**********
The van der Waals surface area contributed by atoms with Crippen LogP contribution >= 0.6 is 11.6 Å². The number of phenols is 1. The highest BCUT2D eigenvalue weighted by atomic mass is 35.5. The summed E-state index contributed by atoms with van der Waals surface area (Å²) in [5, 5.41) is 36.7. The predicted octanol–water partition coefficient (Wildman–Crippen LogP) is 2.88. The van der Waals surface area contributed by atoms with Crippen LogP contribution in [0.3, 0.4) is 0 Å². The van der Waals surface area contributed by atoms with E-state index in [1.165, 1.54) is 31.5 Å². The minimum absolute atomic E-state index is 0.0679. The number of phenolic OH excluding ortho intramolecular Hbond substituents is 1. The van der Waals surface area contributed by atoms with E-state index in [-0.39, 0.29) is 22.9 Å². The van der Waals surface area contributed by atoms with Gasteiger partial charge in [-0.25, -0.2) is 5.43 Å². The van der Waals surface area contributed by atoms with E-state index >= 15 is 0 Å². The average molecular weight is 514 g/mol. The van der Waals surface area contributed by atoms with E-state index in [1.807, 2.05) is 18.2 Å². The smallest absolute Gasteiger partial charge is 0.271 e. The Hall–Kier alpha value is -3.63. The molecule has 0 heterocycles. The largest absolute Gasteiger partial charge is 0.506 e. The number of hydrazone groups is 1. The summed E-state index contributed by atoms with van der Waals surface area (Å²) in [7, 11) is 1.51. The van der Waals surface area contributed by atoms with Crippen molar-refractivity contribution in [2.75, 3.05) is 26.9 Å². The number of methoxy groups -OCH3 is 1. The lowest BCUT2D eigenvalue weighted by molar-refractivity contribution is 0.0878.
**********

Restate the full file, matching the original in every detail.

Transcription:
The van der Waals surface area contributed by atoms with Crippen LogP contribution >= 0.6 is 11.6 Å². The number of phenols is 1. The highest BCUT2D eigenvalue weighted by atomic mass is 35.5. The summed E-state index contributed by atoms with van der Waals surface area (Å²) in [5, 5.41) is 36.7. The predicted octanol–water partition coefficient (Wildman–Crippen LogP) is 2.88. The van der Waals surface area contributed by atoms with Crippen LogP contribution in [0.3, 0.4) is 0 Å². The van der Waals surface area contributed by atoms with E-state index in [1.165, 1.54) is 31.5 Å². The minimum absolute atomic E-state index is 0.0679. The number of phenolic OH excluding ortho intramolecular Hbond substituents is 1. The van der Waals surface area contributed by atoms with E-state index in [-0.39, 0.29) is 22.9 Å². The van der Waals surface area contributed by atoms with Gasteiger partial charge in [-0.25, -0.2) is 5.43 Å². The van der Waals surface area contributed by atoms with E-state index >= 15 is 0 Å². The average molecular weight is 514 g/mol. The van der Waals surface area contributed by atoms with E-state index in [1.807, 2.05) is 18.2 Å². The smallest absolute Gasteiger partial charge is 0.271 e. The Hall–Kier alpha value is -3.63. The molecule has 0 heterocycles. The largest absolute Gasteiger partial charge is 0.506 e. The number of hydrazone groups is 1. The summed E-state index contributed by atoms with van der Waals surface area (Å²) in [7, 11) is 1.51. The van der Waals surface area contributed by atoms with Crippen molar-refractivity contribution in [2.75, 3.05) is 26.9 Å². The number of methoxy groups -OCH3 is 1. The lowest BCUT2D eigenvalue weighted by molar-refractivity contribution is 0.0878.